Much was made, in the wake of Mario Cuomo’s passing last week, of the former New York governor’s speech at Notre Dame University in 1984.

“The Catholic Church,” Cuomo said back then, “is my spiritual home.”

But the passing of time seems to have softened the explosive nature of what Cuomo said next.

“I accept the church’s teaching on abortion,” Cuomo said. “Must I insist you do?”

Most Cuomo obituaries focused on Cuomo’s theological and philosophical wizardry, aided and abetted by the brilliant Irish American novelist and historian Peter Quinn who served as a Cuomo speechwriter, having served in the same capacity for the previous governor, Irish American Hugh Carey.

Contemporary observers credit Cuomo for carving out a nuanced position, a balance between personal faith and public morality. An entire generation of Catholic politicians (especially Democrats) have ridden on Cuomo’s shoulders, as they try and remain Catholic, while also defending their right to belong to a pro-choice political party.

What has gotten a whole lot less attention was the nasty war of words among a generation of prominent New York Irish and Italian American Catholics that led up to Cuomo’s speech.

This was, after all, barely a decade after the infamous Roe v. Wade Supreme Court decision which thrust abortion politics into the national spotlight. Up to this point, many Americans had only recently come to accept that a Roman Catholic could even be president. Until John F. Kennedy, large numbers of voters worried out loud that a Catholic president would blindly obey Catholic teachings.

And here came Cuomo, trying to transform Kennedy’s weakness (JFK barely won the popular vote, after all) into some kind of strength, a way to be both a devout Catholic and dedicated, open-minded American.

He was prompted to do this by New York’s combative Irish American Archbishop John Cardinal O’Connor, who had been installed as New York’s spiritual leader two days after St. Patrick’s Day in 1984.

O’Connor quickly addressed the issue of abortion and Catholic voters.

“I do not see how a Catholic, in good conscience, can vote for an individual expressing himself or herself as favoring abortion,” O’Connor said.

This issue only got more heated in the summer of 1984 when Democratic presidential candidate Walter Mondale selected Geraldine Ferraro, a pro-choice Catholic, as his running mate. O’Connor publicly criticized Ferraro. Senator Ted Kennedy criticized O’Connor.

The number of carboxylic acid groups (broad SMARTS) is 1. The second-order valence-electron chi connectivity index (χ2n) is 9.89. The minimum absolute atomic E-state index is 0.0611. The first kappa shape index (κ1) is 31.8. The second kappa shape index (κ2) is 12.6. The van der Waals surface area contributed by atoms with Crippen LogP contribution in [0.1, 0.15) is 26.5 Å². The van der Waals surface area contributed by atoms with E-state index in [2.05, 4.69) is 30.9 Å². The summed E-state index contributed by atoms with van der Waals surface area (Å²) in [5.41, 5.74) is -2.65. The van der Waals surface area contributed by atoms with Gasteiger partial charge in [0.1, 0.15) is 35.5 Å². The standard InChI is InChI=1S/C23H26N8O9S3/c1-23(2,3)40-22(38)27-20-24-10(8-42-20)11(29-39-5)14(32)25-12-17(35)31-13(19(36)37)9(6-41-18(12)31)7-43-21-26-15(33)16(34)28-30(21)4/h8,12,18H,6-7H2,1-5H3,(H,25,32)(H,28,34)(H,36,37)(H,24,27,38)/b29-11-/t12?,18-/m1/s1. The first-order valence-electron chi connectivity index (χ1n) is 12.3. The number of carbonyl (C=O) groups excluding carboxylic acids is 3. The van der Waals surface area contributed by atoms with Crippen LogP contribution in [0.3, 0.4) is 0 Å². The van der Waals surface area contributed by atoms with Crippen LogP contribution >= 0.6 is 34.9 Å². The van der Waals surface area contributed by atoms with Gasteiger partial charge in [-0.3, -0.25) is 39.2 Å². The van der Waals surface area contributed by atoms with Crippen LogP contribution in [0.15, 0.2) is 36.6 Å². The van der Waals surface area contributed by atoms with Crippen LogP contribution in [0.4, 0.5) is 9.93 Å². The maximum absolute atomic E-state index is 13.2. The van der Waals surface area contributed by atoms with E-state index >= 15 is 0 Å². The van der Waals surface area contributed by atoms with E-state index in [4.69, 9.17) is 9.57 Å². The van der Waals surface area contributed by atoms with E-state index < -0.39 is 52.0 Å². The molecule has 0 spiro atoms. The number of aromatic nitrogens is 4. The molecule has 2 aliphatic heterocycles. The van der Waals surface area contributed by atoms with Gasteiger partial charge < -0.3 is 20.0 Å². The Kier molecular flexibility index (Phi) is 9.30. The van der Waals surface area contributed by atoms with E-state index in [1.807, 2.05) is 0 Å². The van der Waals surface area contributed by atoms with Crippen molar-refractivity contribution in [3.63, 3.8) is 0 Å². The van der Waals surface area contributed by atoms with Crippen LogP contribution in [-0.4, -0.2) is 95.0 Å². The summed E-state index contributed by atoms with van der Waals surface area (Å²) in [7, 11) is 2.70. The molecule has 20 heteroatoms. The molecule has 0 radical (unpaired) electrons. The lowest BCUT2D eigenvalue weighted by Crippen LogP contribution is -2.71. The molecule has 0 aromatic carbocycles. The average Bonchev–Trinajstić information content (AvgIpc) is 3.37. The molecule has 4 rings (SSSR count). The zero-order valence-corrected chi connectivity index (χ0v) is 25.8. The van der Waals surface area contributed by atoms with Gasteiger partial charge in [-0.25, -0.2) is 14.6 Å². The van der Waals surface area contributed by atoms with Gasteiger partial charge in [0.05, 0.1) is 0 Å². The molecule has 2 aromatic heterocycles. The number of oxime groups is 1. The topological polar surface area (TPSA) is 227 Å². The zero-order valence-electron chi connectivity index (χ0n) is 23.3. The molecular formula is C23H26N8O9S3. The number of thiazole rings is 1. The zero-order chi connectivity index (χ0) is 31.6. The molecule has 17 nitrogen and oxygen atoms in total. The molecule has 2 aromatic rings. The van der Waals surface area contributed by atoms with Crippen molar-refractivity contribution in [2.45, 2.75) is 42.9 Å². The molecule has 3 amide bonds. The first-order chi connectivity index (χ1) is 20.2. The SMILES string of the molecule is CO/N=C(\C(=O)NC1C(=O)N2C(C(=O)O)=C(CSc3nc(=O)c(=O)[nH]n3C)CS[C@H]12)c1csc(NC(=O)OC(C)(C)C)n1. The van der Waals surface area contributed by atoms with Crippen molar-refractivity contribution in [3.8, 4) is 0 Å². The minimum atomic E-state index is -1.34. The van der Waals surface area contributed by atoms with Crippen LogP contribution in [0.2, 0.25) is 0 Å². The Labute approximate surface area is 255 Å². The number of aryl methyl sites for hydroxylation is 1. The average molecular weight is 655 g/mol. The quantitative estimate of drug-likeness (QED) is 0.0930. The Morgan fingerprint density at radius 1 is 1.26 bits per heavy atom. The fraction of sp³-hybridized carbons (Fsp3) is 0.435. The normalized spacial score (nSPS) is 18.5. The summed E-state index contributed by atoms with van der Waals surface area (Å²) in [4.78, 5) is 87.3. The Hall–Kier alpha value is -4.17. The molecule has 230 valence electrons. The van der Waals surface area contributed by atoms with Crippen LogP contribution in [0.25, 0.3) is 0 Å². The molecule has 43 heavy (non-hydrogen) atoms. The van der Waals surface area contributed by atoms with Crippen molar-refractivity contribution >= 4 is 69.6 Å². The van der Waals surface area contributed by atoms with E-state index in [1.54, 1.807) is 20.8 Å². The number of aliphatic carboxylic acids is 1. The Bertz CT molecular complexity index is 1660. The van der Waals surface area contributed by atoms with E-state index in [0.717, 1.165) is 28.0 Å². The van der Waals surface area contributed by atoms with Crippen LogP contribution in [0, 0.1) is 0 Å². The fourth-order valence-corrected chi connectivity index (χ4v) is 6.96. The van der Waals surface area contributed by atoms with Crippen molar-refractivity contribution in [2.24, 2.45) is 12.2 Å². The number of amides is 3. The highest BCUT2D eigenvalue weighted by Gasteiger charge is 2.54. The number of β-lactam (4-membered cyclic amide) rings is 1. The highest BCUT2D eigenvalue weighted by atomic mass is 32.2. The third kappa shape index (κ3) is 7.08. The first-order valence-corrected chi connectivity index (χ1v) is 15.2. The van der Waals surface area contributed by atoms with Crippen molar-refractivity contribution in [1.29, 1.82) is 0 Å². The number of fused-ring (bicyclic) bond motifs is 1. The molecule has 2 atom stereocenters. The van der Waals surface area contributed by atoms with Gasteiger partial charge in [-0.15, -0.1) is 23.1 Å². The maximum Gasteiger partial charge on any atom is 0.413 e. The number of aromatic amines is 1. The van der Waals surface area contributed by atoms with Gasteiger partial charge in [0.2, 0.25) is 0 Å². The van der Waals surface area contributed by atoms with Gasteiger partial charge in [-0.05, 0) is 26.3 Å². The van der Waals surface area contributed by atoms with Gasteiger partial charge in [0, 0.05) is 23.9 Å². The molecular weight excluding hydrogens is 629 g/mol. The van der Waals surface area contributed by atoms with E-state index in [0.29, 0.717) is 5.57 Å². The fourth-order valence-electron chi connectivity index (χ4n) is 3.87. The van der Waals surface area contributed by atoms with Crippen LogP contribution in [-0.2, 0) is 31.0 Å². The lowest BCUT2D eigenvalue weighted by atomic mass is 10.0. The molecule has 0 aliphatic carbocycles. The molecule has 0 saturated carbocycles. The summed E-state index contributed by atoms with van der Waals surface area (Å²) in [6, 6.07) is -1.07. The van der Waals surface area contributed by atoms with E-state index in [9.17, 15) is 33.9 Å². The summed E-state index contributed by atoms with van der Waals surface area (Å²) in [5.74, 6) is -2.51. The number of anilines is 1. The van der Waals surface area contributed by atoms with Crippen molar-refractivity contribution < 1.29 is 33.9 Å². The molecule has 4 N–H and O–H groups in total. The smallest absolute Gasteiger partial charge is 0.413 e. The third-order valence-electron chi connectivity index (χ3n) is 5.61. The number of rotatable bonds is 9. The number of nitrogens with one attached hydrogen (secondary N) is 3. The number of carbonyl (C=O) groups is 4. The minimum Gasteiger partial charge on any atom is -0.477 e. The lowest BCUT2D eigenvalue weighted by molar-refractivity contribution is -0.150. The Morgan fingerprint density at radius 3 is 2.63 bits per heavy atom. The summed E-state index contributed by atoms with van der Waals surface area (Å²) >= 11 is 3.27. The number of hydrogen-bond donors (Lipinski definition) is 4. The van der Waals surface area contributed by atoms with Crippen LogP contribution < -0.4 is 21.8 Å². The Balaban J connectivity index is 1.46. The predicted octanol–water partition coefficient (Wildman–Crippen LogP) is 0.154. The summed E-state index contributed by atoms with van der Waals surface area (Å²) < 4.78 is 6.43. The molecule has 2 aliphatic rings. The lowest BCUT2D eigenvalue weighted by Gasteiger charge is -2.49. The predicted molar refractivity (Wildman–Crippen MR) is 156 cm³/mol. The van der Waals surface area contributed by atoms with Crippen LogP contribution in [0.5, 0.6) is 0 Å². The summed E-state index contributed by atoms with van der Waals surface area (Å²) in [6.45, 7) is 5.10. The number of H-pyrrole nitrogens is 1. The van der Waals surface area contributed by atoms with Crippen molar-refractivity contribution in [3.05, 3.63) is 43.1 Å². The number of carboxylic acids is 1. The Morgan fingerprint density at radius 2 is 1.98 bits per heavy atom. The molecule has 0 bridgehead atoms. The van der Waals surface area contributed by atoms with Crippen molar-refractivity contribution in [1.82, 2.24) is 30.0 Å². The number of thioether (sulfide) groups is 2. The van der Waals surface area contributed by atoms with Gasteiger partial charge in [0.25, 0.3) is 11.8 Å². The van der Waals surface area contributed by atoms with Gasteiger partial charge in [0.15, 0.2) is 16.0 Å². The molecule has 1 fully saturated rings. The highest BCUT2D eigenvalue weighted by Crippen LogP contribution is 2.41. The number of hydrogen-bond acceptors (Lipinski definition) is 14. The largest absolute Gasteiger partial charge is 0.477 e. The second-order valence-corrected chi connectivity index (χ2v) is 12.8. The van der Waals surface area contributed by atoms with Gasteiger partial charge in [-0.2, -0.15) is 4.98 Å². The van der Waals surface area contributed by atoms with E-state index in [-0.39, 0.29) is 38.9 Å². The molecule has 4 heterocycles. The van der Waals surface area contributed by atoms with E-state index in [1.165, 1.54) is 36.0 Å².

Cuomo also struck back, telling The New York Times, “You have the archbishop of New York saying that no Catholic can vote for…anybody who disagrees with him on abortion.”

Cuomo later told Newsday, “I’m a Catholic governor. I’m going to make you all Catholics -- no birth control, you have to go to church on Sunday, no abortion. . . . What happens when an atheist wins?”

By September, the stage was set for a grand statement on the issue of Catholicism and abortion in public life.

Cuomo could not have chosen a more provocative stage than Notre Dame, the country’s most prominent Catholic university.

After the speech liberal Catholics cheered Cuomo as a hero, just as zealously at conservatives blasted Cuomo as a “cafeteria Catholic,” who adhered only to the elements of the faith he believed in.

A civil war within the American Catholic Church that had kicked off with the reforms of Vatican II in the late 1960s had reached its boiling point. It’s not clear if it has yet been resolved.

Because, as respected Religion News Service journalist David Gibson recently pointed out, Cuomo’s long-lasting legacy may actually benefit conservatives.

“A new generation of Catholic conservatives -- mainly Republicans -- invokes the same kind of ‘personally opposed’ ethos to part ways with the church on issues such as economic and foreign policy, the death penalty and immigration reform,” Gibson noted.

But such is the power of strong ideas. Once let loose into the world, we cannot control them.

As we embark on yet another presidential election, let’s at least hope Cuomo’s desire to eloquently confront tough questions is an issue on which both sides can agree.

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